Ahead of the 2015-16 season, the Flyers were looking for a way to bulk up their blueline, so they dipped into the KHL to sign Evgeny Medvedev, who had spent the past eight seasons with Ak Bars Kazan. A consistent point producer, Medvedev inked a one-year deal, but his time in Philadelphia was up-and-down. He got into 45 games, but was often a healthy scratch. When he was in the lineup, he averaged 18:50 per game and netted four goals and 12 points. It wasn’t an awful season by any means, but hardly a great one. Medvedev ended up back in the KHL in 2016-17 with Avangard Omsk. (Drunk driving charges in the off-season certainly didn’t help his chances of finding another NHL gig.)
None of those players tried to make the leap to the NHL at Lee’s age, though. Roach was 32 when he got his chance with the Blues, Johansson was 34 when he signed in Chicago, and Medvedev was 33 throughout his time with the Flyers. Though it may not seem like a massive age gap, they were all considerably younger than Lee will be, especially as he’s set to turn 37 on Oct. 3. That means he’ll celebrate his birthday a few days before the regular season kicks off. Only seven players in league history — and not one since 1989-90 — have debuted in the NHL at age 37 or older.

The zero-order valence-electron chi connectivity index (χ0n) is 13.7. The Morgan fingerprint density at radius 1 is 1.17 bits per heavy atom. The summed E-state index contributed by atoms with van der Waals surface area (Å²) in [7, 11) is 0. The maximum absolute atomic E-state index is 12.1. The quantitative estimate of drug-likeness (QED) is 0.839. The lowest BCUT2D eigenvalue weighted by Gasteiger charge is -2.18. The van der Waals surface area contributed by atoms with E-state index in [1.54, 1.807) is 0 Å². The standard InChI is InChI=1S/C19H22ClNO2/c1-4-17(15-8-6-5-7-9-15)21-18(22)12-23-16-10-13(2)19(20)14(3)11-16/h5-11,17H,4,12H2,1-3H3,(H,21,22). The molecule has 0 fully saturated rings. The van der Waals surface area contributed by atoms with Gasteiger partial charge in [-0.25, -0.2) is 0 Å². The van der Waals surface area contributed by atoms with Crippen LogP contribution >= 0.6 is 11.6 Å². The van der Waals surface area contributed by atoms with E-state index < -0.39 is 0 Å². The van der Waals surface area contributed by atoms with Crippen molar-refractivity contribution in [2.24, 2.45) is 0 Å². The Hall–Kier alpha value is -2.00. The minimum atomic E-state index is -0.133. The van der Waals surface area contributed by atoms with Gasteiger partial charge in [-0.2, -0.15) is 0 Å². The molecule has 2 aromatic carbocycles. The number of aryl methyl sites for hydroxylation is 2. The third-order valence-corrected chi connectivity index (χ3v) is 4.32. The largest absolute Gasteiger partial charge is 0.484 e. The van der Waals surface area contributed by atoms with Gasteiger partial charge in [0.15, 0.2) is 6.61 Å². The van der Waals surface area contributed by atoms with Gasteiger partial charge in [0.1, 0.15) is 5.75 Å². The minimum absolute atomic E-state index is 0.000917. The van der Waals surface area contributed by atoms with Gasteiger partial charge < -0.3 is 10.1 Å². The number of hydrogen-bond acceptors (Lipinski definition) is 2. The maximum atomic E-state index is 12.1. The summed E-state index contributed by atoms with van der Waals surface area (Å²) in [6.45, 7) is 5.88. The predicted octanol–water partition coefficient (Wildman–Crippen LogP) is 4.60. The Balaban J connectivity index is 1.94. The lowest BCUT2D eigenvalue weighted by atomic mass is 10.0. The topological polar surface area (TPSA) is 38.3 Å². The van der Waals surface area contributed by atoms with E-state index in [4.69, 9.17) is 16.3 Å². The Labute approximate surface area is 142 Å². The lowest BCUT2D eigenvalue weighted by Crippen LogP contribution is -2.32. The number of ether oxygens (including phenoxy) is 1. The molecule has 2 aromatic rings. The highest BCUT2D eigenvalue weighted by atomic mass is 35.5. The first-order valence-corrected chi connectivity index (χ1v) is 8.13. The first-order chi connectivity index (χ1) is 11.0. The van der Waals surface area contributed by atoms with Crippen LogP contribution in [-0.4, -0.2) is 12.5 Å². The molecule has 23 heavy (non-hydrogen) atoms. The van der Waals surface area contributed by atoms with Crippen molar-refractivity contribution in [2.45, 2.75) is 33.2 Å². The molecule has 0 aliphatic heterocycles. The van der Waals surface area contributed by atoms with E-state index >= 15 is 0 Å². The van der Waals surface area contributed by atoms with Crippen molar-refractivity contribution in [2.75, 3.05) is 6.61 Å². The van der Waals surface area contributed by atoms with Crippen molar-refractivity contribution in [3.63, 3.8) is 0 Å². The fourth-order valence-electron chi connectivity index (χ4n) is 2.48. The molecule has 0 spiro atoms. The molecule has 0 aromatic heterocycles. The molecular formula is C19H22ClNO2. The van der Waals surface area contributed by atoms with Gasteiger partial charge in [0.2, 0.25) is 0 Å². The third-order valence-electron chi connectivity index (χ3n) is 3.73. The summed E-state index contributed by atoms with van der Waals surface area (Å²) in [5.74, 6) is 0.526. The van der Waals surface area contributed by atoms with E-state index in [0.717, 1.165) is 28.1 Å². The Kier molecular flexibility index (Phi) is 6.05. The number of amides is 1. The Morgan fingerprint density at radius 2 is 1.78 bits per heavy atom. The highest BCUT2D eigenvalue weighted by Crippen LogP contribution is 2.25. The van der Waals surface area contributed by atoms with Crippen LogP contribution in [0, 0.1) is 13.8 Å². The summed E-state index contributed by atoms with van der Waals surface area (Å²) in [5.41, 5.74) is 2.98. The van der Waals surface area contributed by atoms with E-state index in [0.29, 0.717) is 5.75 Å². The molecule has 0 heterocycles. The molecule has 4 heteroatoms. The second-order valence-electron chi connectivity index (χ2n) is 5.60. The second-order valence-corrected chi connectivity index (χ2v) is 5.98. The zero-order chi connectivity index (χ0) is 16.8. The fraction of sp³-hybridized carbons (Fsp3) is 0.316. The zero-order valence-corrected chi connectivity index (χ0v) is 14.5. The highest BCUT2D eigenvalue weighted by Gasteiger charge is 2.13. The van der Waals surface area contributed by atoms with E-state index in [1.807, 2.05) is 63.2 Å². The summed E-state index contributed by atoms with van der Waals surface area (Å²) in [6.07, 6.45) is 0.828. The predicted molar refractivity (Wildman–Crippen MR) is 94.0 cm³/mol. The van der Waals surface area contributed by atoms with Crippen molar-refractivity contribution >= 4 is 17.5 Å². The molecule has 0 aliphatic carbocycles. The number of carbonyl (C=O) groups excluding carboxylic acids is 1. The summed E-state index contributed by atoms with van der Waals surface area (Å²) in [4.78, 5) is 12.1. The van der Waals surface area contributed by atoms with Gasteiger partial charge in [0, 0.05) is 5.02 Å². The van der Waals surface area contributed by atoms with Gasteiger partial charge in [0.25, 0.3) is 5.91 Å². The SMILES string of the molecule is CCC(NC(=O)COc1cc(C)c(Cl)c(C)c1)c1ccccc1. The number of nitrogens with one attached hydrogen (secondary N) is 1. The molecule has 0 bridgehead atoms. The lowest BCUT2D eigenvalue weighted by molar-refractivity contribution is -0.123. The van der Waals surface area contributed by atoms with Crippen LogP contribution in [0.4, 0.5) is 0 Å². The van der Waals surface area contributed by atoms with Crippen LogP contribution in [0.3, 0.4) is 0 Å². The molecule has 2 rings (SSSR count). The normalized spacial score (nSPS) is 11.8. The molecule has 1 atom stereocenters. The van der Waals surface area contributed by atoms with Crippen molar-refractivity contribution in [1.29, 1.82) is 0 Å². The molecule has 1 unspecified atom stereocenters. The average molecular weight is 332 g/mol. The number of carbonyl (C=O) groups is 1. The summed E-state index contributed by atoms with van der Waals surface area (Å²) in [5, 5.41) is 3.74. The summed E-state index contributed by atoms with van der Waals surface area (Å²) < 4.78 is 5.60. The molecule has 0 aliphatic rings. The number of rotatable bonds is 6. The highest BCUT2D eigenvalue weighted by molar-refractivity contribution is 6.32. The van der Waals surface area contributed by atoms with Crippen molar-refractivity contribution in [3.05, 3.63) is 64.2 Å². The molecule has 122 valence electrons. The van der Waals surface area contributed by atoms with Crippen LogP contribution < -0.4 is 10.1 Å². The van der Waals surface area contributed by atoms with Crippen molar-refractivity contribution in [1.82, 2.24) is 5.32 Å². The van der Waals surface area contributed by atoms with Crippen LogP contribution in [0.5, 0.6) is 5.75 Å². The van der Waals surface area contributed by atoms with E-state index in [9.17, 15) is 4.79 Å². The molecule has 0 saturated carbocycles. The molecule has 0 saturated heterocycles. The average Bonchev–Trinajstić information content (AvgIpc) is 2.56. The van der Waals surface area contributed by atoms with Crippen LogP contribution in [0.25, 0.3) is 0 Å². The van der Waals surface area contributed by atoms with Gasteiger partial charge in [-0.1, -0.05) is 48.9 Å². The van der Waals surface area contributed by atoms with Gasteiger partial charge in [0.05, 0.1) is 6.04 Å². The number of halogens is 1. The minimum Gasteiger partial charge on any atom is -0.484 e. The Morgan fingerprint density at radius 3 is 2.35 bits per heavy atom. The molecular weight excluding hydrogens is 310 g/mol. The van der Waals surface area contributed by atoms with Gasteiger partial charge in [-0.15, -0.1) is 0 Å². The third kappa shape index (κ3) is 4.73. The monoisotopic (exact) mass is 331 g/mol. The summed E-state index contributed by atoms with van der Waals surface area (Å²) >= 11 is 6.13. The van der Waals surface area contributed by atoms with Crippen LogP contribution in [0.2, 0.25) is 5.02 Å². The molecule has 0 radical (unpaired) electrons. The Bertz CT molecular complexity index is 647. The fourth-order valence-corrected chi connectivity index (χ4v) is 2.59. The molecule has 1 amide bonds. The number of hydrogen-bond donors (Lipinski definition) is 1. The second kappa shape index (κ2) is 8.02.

Don’t take that to mean Lee’s endeavor into the NHL, if it becomes a reality, can’t work. In Lee’s favor is the fact that some of his best attributes are things that can continue to make him effective at his age in the NHL.
His foot speed still seems quite sound and he didn’t look out of place against some of the faster skaters on the international stage. There’s also the opportunity for him to slide into a lineup as a power play defender, and given he just set a KHL scoring record for defensemen, a team looking for a power play quarterback might be fairly intrigued by what the veteran can bring to the table. His passing ability and shot from the backend could be nice tools for a team in need. None of the other three defenders — not Roach, not Johansson and not Medvedev — scored at a rate that was similar to Lee. And there’s also the fact that he might come cheap and be effective in a year where the pool of free agent defensemen is fairly thin.
There are teams who are going to be looking for a player like Lee, as well. The Golden Knights, who’ve already dipped into the KHL to sign Vadim Shipachyov and are reportedly after Evgeni Dadonov, could be a potential destination. There’s not going to be much in the way of high-scoring veteran defensemen available in the expansion draft, so maybe Lee’s a fit. Or maybe the Sabres are interested, what with Buffalo reportedly set to sign Lee’s Magnitogorsk partner, Viktor Antipin, to a deal. Teams at the bottom of the standings, such as Colorado Avalanche, could use some help on the back end, and, after saying goodbye to Kevin Shattenkirk, maybe a team in the hunt such as the Blues could even use Lee as a cheaper fill-in to be their point man on the power play.
But no matter where he lands, this is Lee’s chance to make his NHL dream come true after a decade-long globetrotting career, and it sure will be interesting to see how he fares in the big league if someone is willing to take a shot on him.